Dethroning Moment / Star Trek
Let's count the times that we wish that the creators of Star Trek hadn't made it so
during the many decades that the show has been around.
Keep in mind:
- Sign your entries
- One moment per show to a troper, if multiple entries are signed to the same troper the more recent one will be cut.
- Moments only, no "just everything he said, " "The entire show, " or "This entire season, " entries.
- No contesting entries. This is subjective, the entry is their opinion.
- No natter. As above, anything contesting an entry will be cut, and anything that's just contributing more can be made its own entry.
- Explain why it's a Dethroning Moment Of Suck.
- No Real Life examples, including Reality Television and Executive Meddling. That is just asking for trouble.
- No ALLCAPS, no bold, and no italics unless it's the title of a work. We are not yelling the DMoSs out loud.
- Jackass Of The Century: The Big Goodbye. There were two plots, one involving an interesting test of Captain Picard's ability to establish good diplomatic relations with a race of sentient insects, another involving a rather boring 1940's drama (which is something Sci-Fi watchers clearly do not watch Sci-Fi to see). Guess which plot overshadowed the other? Worse still, they didn't even show a visual of the bugs, not once. Normally, the BottleEpisodes from the series were the better ones. This, clearly, was an exception.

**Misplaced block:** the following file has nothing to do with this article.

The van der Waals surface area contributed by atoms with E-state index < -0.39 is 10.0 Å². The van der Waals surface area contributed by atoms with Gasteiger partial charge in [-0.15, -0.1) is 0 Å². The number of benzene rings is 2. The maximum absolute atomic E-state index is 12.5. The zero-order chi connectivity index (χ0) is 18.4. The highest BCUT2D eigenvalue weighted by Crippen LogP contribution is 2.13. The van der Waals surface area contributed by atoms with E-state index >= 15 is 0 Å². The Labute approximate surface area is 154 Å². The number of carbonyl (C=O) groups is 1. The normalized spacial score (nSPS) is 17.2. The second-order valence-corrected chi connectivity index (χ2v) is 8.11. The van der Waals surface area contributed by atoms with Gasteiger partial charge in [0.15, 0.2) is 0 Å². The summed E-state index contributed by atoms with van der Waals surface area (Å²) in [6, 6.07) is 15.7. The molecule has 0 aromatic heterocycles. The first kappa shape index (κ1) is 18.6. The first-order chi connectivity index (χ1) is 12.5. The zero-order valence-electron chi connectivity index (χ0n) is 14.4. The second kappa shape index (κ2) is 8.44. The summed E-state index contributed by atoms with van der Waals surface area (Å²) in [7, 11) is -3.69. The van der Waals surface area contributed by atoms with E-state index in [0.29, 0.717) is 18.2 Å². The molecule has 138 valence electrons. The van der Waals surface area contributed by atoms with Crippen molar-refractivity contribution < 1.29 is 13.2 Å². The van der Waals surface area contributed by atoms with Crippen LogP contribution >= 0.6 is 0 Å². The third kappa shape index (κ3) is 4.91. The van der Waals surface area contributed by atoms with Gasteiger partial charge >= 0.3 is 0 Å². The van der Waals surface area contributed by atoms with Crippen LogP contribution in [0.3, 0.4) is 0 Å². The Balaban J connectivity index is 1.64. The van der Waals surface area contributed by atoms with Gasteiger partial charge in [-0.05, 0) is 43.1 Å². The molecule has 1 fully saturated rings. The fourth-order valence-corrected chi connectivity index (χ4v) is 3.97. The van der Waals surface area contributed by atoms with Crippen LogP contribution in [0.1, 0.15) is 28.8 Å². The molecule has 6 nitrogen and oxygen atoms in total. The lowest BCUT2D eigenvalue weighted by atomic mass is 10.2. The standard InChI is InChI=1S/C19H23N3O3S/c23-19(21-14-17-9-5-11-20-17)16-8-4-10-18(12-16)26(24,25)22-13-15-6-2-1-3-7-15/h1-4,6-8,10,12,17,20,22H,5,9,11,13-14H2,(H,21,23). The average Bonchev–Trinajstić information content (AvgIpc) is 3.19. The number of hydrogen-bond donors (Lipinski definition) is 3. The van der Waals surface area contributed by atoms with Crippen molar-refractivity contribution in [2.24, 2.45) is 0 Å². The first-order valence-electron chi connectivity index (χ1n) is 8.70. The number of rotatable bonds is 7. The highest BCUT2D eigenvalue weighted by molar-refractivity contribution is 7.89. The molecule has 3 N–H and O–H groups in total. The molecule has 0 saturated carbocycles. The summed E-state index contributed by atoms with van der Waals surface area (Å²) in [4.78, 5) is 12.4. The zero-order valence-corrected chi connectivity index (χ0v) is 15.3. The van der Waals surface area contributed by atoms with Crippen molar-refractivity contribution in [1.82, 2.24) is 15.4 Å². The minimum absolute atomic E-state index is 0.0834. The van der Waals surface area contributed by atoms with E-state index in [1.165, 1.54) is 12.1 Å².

- Grumpy Old Man: This was mine for TNG as well. In addition to the reasons above, it's made even worse by the fact that the 1940's characters were all cliche stereotypes. It comes off as a cookie cutter detective story that pretended to be something interesting.
- JunkManDan: This was basically the writers' way of saying "Here's an interesting plot to lure you in, now watch this low budget stock plot that we wanted to film instead." The dethroning moment is really the mere mention of the Jaradar, as, while not top notch, the no-so-subplottish holodeck thing would have been more tolerable if not the bait and switch.